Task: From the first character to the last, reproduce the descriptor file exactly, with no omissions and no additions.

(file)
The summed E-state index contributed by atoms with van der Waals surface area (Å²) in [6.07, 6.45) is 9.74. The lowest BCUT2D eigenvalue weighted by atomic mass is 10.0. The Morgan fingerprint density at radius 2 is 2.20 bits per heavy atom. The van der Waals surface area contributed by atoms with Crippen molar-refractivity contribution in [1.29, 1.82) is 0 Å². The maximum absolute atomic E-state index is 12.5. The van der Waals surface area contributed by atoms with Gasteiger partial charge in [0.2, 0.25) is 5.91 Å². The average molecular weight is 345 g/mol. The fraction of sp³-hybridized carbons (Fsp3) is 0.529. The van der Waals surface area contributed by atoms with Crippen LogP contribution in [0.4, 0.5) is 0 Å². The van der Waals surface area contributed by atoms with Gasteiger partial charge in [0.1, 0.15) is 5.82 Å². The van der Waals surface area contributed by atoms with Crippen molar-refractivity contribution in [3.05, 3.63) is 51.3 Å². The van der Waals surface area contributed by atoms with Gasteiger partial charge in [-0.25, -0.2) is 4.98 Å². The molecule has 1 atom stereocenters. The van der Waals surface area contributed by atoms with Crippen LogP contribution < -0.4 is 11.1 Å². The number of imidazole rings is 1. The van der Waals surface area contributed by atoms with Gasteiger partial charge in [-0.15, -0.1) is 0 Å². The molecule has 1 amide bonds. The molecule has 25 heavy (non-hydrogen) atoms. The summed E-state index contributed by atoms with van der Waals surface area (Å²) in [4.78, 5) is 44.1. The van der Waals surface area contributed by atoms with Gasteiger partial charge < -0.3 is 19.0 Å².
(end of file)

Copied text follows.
The summed E-state index contributed by atoms with van der Waals surface area (Å²) in [6.07, 6.45) is 9.74. The lowest BCUT2D eigenvalue weighted by atomic mass is 10.0. The Morgan fingerprint density at radius 2 is 2.20 bits per heavy atom. The van der Waals surface area contributed by atoms with Crippen molar-refractivity contribution in [1.29, 1.82) is 0 Å². The maximum absolute atomic E-state index is 12.5. The van der Waals surface area contributed by atoms with Gasteiger partial charge in [0.2, 0.25) is 5.91 Å². The average molecular weight is 345 g/mol. The fraction of sp³-hybridized carbons (Fsp3) is 0.529. The van der Waals surface area contributed by atoms with Crippen LogP contribution in [0.4, 0.5) is 0 Å². The van der Waals surface area contributed by atoms with Gasteiger partial charge in [0.1, 0.15) is 5.82 Å². The van der Waals surface area contributed by atoms with Crippen molar-refractivity contribution in [3.05, 3.63) is 51.3 Å². The van der Waals surface area contributed by atoms with Gasteiger partial charge in [-0.25, -0.2) is 4.98 Å². The molecule has 1 atom stereocenters. The van der Waals surface area contributed by atoms with Crippen LogP contribution < -0.4 is 11.1 Å². The number of imidazole rings is 1. The van der Waals surface area contributed by atoms with Gasteiger partial charge in [-0.15, -0.1) is 0 Å². The molecule has 1 amide bonds. The molecule has 25 heavy (non-hydrogen) atoms. The summed E-state index contributed by atoms with van der Waals surface area (Å²) in [4.78, 5) is 44.1. The van der Waals surface area contributed by atoms with Gasteiger partial charge < -0.3 is 19.0 Å².